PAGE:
Civil War soldiers were quite clear about what burdened their minds, though their descriptions may surprise modern Americans. Indeed, soldiers on both sides pegged environmental circumstances as some of the most serious stressors of the war. Privates through non-commissioned officers, common soldiers rarely had traveled far from home before deploying. That meant the vast majority of them were transported to foreign environments that appeared extremely threatening based on popular notions of disease causation. Lacking conceptions of germ theory or insect-borne illness (theories developed in the 1870s and 80s respectively), mid-century Americans widely believed that a sudden change of location or weather and the air, water, and terrain of certain locales (particularly those of the South) caused life-threatening diseases, such as dysentery, malaria, and typhoid. It was clear to soldiers that disease claimed far more mortalities than combat; indeed, two-thirds of soldier deaths by war’s end would be from sickness rather than wounds. Nature appeared to be the soldiers’ fiercest enemy.

The contemporary disease conception, in turn, influenced soldier ideas about what caused mental debilitation. As described in soldier accounts, leading causes of mental distress included exposure to prolonged bad weather, putrid water, miasmatic swamps, and irritation from insects. Soldiers dreaded falling ill and dying as a fate worse than succumbing to combat wounds. Such a death appeared to deprive them of gloried sacrifice to their Cause. As the men watched their regiments, generally familiar faces from back home, decimated by disease, their loneliness and homesickness compounded. Given that battles were relatively rare in the early years of the war, soldiers had little to do but focus on the misery of camping and marching with flimsy protection from the heat and insects of summer and the bitterness of winter; consequently, they despaired. Following the war, soldiers reflected in their reminiscences upon the difficult process of becoming hardened to the elements, a process contemporarily known as seasoning. As most veterans wrote memoirs for family consumption, it is apparent that they wished loved ones to acknowledge the mental burden they had suffered, and, in some cases, overcome, while in other cases, still staggered under years later.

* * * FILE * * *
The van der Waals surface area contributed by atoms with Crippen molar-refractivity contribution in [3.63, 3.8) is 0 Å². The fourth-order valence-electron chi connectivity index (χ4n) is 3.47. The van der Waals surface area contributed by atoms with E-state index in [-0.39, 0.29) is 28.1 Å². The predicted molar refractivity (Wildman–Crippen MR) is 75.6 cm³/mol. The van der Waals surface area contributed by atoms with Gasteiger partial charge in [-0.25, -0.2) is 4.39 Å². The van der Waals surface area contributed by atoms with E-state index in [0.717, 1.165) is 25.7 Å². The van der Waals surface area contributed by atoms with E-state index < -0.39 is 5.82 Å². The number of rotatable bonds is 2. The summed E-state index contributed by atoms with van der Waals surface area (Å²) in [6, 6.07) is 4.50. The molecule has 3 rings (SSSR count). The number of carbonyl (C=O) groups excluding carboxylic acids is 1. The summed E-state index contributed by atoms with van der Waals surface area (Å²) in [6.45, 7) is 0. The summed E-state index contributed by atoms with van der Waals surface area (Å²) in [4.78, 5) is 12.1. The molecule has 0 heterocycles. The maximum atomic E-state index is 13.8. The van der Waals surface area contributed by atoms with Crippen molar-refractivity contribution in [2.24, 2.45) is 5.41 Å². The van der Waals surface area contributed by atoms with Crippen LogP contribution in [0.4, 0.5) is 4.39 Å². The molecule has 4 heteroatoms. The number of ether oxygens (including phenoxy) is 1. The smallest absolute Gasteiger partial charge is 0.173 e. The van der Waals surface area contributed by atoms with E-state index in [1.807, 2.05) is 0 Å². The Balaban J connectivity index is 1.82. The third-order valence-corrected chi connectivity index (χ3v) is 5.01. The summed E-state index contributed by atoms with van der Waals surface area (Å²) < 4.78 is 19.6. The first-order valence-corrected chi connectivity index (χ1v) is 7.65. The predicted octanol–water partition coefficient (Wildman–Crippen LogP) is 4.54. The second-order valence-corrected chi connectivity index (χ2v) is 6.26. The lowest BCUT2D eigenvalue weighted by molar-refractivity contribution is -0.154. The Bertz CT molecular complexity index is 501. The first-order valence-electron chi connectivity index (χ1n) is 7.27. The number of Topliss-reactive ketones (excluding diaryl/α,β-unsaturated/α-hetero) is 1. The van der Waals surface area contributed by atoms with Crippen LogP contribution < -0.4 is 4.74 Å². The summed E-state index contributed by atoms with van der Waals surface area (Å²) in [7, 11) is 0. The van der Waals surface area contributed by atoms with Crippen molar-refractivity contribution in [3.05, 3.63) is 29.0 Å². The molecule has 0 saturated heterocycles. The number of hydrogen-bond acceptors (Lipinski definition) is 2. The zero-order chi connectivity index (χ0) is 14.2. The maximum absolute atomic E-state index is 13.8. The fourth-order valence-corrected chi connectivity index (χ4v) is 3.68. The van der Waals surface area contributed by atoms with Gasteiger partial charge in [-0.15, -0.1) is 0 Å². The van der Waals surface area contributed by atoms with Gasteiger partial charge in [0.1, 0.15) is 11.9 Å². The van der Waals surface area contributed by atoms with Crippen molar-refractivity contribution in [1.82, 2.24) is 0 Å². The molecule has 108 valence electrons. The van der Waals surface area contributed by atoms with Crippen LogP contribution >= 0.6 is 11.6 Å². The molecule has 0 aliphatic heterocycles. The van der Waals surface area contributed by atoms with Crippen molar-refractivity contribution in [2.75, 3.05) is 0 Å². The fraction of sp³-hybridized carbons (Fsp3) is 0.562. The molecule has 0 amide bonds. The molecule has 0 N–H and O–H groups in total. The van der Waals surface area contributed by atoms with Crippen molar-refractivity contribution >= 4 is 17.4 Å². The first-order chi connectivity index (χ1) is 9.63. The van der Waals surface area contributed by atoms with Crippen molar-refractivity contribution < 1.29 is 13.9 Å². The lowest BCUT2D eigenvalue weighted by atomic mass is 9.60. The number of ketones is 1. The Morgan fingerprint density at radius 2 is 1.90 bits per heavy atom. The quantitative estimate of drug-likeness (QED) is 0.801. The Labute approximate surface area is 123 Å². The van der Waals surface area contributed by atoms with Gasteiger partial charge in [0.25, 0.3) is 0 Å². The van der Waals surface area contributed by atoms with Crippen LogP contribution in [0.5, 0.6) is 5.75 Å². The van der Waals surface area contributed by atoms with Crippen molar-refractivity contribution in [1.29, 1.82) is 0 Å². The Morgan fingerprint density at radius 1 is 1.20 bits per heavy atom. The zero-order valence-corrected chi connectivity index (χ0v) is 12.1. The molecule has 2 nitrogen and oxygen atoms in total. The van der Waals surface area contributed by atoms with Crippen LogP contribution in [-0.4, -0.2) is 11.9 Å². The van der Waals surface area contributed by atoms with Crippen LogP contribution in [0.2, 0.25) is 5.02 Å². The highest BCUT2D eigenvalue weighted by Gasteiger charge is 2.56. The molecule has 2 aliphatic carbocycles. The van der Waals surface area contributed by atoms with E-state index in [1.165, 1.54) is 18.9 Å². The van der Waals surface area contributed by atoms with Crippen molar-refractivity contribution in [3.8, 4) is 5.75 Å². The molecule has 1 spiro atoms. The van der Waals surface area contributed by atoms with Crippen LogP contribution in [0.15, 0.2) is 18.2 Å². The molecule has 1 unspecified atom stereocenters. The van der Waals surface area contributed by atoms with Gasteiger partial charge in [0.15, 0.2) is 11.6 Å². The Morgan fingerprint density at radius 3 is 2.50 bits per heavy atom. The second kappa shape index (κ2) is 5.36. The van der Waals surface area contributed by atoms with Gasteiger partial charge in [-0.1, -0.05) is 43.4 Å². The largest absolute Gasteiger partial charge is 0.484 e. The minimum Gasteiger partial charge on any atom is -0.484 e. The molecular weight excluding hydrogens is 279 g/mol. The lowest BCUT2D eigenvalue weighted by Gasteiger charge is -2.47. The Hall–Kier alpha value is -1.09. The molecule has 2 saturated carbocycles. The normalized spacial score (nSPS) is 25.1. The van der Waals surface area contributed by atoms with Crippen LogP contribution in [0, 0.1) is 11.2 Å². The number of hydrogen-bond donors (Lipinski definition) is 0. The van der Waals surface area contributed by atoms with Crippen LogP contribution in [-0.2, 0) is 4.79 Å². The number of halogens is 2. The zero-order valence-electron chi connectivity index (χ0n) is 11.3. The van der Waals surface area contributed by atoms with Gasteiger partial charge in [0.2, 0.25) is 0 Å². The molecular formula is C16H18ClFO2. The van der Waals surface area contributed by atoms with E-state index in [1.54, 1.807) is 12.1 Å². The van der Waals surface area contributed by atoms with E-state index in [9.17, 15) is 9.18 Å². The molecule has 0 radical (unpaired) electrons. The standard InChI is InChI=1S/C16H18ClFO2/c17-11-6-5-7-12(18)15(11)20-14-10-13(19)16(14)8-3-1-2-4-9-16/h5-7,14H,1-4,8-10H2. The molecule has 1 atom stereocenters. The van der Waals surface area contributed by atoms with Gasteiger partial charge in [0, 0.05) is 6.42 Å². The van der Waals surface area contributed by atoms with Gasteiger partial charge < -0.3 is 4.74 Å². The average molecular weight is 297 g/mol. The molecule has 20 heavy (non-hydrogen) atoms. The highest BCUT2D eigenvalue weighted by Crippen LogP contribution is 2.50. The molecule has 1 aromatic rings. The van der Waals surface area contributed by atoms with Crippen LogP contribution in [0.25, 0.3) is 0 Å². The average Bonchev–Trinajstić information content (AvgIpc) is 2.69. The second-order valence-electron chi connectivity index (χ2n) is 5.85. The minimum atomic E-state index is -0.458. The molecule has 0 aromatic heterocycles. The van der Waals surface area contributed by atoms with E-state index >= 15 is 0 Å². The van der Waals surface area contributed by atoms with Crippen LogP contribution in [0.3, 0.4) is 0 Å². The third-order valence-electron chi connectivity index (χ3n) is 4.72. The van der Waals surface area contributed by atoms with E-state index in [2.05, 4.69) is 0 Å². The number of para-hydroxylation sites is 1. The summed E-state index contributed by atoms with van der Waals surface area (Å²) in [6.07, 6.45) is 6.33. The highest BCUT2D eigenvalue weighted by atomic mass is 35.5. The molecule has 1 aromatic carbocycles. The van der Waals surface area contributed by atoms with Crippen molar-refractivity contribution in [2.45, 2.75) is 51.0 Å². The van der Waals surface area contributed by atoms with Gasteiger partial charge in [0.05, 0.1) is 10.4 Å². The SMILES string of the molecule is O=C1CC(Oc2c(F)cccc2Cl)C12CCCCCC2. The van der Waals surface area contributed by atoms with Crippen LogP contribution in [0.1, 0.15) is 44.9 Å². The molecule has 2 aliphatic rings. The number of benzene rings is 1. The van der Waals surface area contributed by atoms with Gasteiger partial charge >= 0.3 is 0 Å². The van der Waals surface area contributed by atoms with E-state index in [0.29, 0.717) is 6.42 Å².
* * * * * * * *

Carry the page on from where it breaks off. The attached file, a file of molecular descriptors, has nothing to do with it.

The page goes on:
One hundred and fifty years after the Civil War, the human brain still presents many mysteries for scientists. As an American people again at war, concern for our military servicepeople continues to motivate us toward better comprehension of how soldiering affects mental health. Just as the recent large numbers of news articles, fictional accounts, and histories regarding PTSD reveal our culture’s current fixation on physical brain trauma, the descriptions Civil War soldiers provided about their own mental health provide us with a window into what nineteenth-century Americans feared most.

Kathryn Shively Meier is assistant professor of history at Virginia Commonwealth University. Nature’s Civil War: Common Soldiers and the Environment in 1862 Virginia is now available.